I received an email from an old friend last week updating me on the growth of her family and ending with a statement that could be taken as sincere concern – or cutting (because it’s sometimes difficult to detect someone’s intent in an email). After mentioning that her husband isn’t happy at work but stays for the insurance she said:
“Jobs are not easy to come by these days. I hope I did not hit a sour note with that comment. I hope both of you are employed.”
I took it with a grain of salt (because we did struggle with employment in the beginning) and I’m gong to share my response to her here because this is what I’d like to say to all U.S. Galut Jews:
B”H we have work and are all doing well. You should reconsider Aliyah. While the U.S. economy flushes down to the sewers, Israel’s economy is growing B”H!
How much did you pay for tuition per child this past year? With books, school shirts, field trips and classroom supplies, we spent under $500 and Yisrael is attending one of the top schools in the country! The more Charedi type school in town charges about $750 per year more than what we paid out for the public religious school (a total of about $1250).
Another thing to consider… with supplemental health insurance premiums, office visit, lab and prescription co-pays, our total medical expense for 2011 was under $2000 for the 3 of us. And we go to English-speaking (American, South African and Australian) doctors here, receiving top quality care because Israel is on the cutting-edge of medical research.
With respect to parnassah, I beg you to strongly consider something: where does your parnassah come from right now? If you answered the name of your husband’s employer, you’re wrong. All parnassah comes from Hashem. Do you honestly believe that Hashem isn’t capable of providing you with parnassah in HIS land?
It is true that in the most popular locations, you might not be able to have a home as luxurious as the one you currently own, but if you’re remaining in galut because of a golden cage… well, that’s between you and Hashem to work out.
A famous Rabbi in the Old City told me that when he and his wife arrived in Israel 50 years ago, they lived in a ONE-room shack for the entire first year he was teaching at a yeshiva. No running water. No refrigerator. No car. (Which is nothing like the lifestyle available to us now in Israel.) Today Hashem has blessed them with a lovely apartment in the Old City, 6 Torah-strong children, 37 grandchildren and 7 great-grandchildren all living and breathing Torah in the Holy Land. As he put it: “raised in Israel, not for export”!
We haven’t left Israeli soil for almost 4 years and have no desire to ever do so. We love it here! All of my Israeli clients are Jews and 90% of them are frum. Words can’t begin to describe how wonderful it is to spend a day in Jerusalem (like I did yesterday) meeting and working with clients and topping it off with a visit to daven Minchah at the Kotel before catching a bus home. One of my clients, a beloved Rabbi, shared 2 hours of Torah insights with me yesterday in the Old City while we worked on his project.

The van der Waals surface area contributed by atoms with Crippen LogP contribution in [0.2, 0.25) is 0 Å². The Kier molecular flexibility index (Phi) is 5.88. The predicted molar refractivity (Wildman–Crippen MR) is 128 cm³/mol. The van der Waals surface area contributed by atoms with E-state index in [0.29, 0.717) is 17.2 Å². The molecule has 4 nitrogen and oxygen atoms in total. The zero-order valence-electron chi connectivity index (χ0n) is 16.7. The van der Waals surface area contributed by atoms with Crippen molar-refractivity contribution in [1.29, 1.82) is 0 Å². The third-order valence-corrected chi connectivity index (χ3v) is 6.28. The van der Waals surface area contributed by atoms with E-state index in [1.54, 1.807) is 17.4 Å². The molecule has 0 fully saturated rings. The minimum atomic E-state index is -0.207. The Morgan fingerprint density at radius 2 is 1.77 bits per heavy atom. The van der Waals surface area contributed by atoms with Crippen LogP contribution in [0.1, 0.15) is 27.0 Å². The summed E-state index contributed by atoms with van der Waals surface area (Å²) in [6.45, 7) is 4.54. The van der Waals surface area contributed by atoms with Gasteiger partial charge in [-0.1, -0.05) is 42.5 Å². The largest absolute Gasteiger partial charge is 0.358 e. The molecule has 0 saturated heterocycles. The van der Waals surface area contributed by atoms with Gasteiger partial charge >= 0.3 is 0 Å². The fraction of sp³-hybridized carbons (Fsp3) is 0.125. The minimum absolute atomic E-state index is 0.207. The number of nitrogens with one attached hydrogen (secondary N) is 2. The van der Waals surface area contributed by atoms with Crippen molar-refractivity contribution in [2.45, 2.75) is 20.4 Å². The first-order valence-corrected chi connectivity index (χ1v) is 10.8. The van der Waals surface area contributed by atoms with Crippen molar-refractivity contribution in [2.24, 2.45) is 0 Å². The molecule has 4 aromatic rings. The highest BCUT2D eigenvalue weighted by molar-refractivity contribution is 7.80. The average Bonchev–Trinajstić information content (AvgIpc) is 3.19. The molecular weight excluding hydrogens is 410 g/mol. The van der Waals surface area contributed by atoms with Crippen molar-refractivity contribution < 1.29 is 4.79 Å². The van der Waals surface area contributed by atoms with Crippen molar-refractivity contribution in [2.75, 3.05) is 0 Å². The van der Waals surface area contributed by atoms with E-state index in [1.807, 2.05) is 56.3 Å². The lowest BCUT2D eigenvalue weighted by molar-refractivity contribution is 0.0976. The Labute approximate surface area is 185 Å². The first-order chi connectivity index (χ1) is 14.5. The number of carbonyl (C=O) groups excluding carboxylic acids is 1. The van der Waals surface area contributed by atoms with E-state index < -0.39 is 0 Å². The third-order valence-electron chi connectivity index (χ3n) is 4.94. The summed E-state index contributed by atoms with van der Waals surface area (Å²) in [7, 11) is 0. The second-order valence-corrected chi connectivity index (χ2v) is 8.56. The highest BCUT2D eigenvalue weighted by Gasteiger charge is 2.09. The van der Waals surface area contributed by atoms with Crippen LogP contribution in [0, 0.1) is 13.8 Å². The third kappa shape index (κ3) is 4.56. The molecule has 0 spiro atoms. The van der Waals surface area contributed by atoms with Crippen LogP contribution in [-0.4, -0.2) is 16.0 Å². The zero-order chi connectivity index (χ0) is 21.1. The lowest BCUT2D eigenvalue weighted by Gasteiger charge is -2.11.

I thought I would never get used to riding buses, but I have to tell you that Hashem makes the most incredible connections for us here. It’s rare for me to be on a bus without someone striking up a conversation about:
- Tehillim (including asking me to pray for someone they know)
- opinions on proper chinuch or top schools
- their curiosity over what keeps Jews in the galut during these difficult times when they obviously should get out while they can
- referring me to someone for more work or giving me the opportunity to make a parnassah connection for someone
- sharing a simcha
- and more – everything from tears to joyous laughter
What amazes me most is when one of these people does not have outward religious appearance (e.g., bare headed soldiers, women who wouldn’t meet your tzniut standards, etc.), but they know more than many “frum” Americans I’ve met about spiritual connection to Hashem and His land. Chesed seems to pass through the air here. With respect to Ahavat Israel, many people I meet understand that we are one big (albeit sometimes dysfunctional) family and we must help each other because no one else will.
I’m sorry to tell you this, but you may think you’re “living” in America, you’re wrong – you’re surviving (maybe) and practicing for what your life is supposed to be like when you’re living in the Holy Land; and you’re only getting a primer.
When you decide you’re ready to come home, let me know and I’ll do everything in my power to help you.
Wishing you all the best,